The Society of Trust and Estate Practitioners (STEP) has attempted to fill the void left by the government’s refusal to make introducing a new code of practice for will writers by introducing their own.
Moving forward members of STEP will be required to work within the new codes of practice, as the organisation looks to introduce new standards of transparency and service to the sector, with the idea that will writers abiding by them will appear far more distinguished than unregulated writers.
Talking about the new code of practice, which is due to be launched from the 1st April this year, STEP president, Geoffrey Shindler said: “STEP has introduced the code because will writing is not a regulated activity in England and Wales. Anyone, regardless of training or experience, can set themselves up as a will writer and charge you a fee.
“The code ensures that if you go to a STEP member to draft your will, you can be confident that they are properly educated, operate to the highest professional competencies and to the highest possible ethical standards, both in the way they approach you and in the way you prepare your will.”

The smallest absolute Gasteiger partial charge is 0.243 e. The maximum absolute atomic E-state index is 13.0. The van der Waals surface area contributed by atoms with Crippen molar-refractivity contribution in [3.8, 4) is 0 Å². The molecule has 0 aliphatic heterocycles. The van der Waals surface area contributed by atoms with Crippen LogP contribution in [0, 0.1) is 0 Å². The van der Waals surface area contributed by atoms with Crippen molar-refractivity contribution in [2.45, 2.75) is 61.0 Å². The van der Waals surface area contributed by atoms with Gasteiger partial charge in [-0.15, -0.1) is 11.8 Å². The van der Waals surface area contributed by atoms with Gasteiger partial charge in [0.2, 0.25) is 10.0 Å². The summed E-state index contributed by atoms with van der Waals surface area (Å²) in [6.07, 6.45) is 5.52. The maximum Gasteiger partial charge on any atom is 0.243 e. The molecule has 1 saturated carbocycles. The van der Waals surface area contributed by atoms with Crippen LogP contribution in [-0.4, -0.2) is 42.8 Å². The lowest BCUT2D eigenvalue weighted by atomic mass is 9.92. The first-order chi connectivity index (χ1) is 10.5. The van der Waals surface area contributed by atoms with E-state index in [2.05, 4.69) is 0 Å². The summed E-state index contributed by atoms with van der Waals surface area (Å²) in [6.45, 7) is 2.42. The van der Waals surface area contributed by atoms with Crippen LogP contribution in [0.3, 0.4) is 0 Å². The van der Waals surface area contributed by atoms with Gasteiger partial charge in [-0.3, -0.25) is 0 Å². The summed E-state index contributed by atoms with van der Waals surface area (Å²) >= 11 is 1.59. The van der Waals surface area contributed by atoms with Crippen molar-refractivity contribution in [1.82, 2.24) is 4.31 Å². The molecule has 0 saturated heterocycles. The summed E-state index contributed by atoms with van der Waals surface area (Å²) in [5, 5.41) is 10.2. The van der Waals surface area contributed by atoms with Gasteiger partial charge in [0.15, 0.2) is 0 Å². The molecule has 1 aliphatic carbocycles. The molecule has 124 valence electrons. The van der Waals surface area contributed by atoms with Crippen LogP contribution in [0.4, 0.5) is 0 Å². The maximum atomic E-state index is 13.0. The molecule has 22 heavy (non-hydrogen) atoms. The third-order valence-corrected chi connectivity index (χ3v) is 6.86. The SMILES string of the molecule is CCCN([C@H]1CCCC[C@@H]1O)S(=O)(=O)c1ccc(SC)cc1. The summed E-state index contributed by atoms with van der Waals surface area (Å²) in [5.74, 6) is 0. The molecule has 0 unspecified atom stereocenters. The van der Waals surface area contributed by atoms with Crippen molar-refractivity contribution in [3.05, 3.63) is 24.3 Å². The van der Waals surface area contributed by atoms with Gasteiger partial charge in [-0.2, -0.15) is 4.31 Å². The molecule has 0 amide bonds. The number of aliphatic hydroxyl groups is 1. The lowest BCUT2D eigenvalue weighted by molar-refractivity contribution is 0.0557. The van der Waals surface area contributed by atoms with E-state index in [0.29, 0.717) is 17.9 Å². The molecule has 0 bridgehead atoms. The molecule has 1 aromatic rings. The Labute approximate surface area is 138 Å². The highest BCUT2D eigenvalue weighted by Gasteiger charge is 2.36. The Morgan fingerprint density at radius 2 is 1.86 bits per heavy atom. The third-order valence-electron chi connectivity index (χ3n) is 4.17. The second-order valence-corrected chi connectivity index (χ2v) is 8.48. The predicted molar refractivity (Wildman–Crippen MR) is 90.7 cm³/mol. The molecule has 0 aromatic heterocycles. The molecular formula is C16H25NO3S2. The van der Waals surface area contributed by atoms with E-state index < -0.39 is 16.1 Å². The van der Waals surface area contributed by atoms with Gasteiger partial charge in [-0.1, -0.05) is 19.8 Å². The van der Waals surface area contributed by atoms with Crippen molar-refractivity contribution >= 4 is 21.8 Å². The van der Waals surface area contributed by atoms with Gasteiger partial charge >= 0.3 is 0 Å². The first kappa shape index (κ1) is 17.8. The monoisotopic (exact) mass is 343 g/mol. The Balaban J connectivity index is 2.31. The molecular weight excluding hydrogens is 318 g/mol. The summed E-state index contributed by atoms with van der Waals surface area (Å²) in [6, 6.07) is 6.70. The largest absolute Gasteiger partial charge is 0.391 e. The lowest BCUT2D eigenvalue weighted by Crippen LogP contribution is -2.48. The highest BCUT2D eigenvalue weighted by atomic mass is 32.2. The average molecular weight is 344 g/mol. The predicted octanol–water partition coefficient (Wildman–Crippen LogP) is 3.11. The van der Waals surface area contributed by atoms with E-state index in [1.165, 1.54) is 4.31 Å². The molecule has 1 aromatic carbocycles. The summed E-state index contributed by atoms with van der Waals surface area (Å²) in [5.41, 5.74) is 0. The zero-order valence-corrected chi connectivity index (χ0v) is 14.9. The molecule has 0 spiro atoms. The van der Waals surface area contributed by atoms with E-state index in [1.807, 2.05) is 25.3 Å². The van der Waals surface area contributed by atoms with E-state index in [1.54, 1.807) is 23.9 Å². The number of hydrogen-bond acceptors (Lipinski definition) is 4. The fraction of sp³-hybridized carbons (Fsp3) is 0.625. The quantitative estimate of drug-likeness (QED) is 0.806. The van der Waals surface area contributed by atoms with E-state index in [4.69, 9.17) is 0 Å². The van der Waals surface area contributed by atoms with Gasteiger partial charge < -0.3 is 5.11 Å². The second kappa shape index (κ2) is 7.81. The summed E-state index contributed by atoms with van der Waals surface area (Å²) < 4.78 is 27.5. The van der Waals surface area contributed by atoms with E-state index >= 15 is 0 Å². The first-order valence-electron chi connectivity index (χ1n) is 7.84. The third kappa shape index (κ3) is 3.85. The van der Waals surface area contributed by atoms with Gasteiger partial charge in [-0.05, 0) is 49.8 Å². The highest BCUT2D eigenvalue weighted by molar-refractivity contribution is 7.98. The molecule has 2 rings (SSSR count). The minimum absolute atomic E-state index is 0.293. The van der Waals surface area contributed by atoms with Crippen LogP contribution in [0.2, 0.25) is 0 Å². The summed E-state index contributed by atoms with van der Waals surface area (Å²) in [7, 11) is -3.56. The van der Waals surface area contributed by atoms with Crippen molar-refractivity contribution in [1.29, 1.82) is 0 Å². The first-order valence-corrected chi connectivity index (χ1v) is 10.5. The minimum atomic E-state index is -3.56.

The seven page code of practice, which will focus on areas such as professional indemnity, conflicts of interest, qualifications of will writer and other important service factors, is not the only code of practice out there, as currently the Institute of Professional Will-writers (IPW) and the Society of Will Writers, also having their own in place.
This is bound to create arguments against STEP’s theory that they are filling a vacuum but surely anything that is attempting to improve the service a client gets in relation to any legal field can only be a positive thing.
1. Pixabay; Janet Gooch; https://pixabay.com/en/writing-quill-books-1043622/